Tag Archives: Prince Charles

‘Spirit of the age’ bugaboo

Among the most inane of modern architecture’s founding conceits is that buildings reflect the spirit of the age. If a building truly reflects the spirit of the age rather than, as most people would expect, its architect’s desire to express … Continue reading

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Salingaros on archiCULTure

Architecture today, at least establishment architecture, is not so much a profession as a cult. Call it archiculture. That fits. Nobody understands this better than Nikos Salingaros, whose thinking on cults and other subjects helped James Stevens Curl write his … Continue reading

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Sir Roger’s hunt for beauty

Sir Roger Scruton, the British philosopher and advocate of classical beauty and architecture, has been named chairman of a commission called Building Better, Building Beautiful to advise Britain’s government on issues of beauty in housing policy. This is fabulous news. … Continue reading

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Atlanta strives for beauty

Not many cities in America house a philanthropist dedicated to beauty the way Rodney Mims Cook Jr. strives to beautify Atlanta. Cook established the National Monuments Foundation in 1996 to build classical monuments in Atlanta, among other places. And frankly, … Continue reading

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Quinlan Terry’s list of oopses

Quinlan Terry, the British classicist who may be Prince Charles’s favorite architect, has a wonderful essay, “Seven Misunderstandings about Classical Architecture.” I want to quote two passages, one about shadows and the other about materials, one about beauty and the … Continue reading

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Brutalists are people, too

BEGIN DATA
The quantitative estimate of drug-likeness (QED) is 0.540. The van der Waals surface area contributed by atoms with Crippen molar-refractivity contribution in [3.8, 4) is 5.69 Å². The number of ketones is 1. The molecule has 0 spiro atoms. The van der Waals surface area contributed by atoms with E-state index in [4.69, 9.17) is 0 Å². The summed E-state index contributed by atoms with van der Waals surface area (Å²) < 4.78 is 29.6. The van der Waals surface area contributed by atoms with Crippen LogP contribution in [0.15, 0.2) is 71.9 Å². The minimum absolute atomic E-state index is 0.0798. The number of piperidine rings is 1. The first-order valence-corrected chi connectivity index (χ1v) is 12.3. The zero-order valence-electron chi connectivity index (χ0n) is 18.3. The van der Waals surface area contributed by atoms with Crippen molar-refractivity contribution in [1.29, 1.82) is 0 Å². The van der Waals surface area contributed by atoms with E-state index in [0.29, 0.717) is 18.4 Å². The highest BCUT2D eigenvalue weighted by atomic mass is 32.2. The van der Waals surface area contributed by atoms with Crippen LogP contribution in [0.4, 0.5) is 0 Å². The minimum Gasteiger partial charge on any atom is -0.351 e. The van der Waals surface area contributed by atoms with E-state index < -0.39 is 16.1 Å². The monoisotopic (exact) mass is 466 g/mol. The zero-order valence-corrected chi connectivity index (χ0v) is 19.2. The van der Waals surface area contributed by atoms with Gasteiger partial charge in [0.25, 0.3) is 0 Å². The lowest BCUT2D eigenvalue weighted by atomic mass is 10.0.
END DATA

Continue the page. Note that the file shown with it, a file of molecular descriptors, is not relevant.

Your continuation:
Just very bad people. How bad is detailed in an entertaining, if depressing, article on the Londonist website entitled “How Brutalism Scarred London.” The closest I can come to ripping off the veil of anonymity donned by the article’s author, … Continue reading

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Dirty truths of modernism

Sometimes truth comes out of the mouths of babes. Other times it comes out of the mouths of potty. That does not make it any less true, and since truth on any topic is a rare commodity, Paul Joseph Watson’s … Continue reading

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Architecture into politics

In his Dezeen essay “To confront populism, all architects should become classicists,” Phineas Harper suggests that the architectural profession should compromise its aesthetics and embrace classicism in order to build social housing that is often blocked by NIMBY forces when … Continue reading

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Adam on classical language

Robert Adam in his book Classic Columns addresses a topic many have addressed but at far greater depth of perception.  Few can fail to perceive that classical architecture is a language and that it evolves slowly just as the English … Continue reading

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More on Poundbury alive

A few days ago, in “Poundbury a tourist mecca?,” I posted on Sophie Campbell’s brave article in the Telegraph. I applauded a piece written by someone disinclined to like Prince Charles’s idea of a town, but who found it largely … Continue reading

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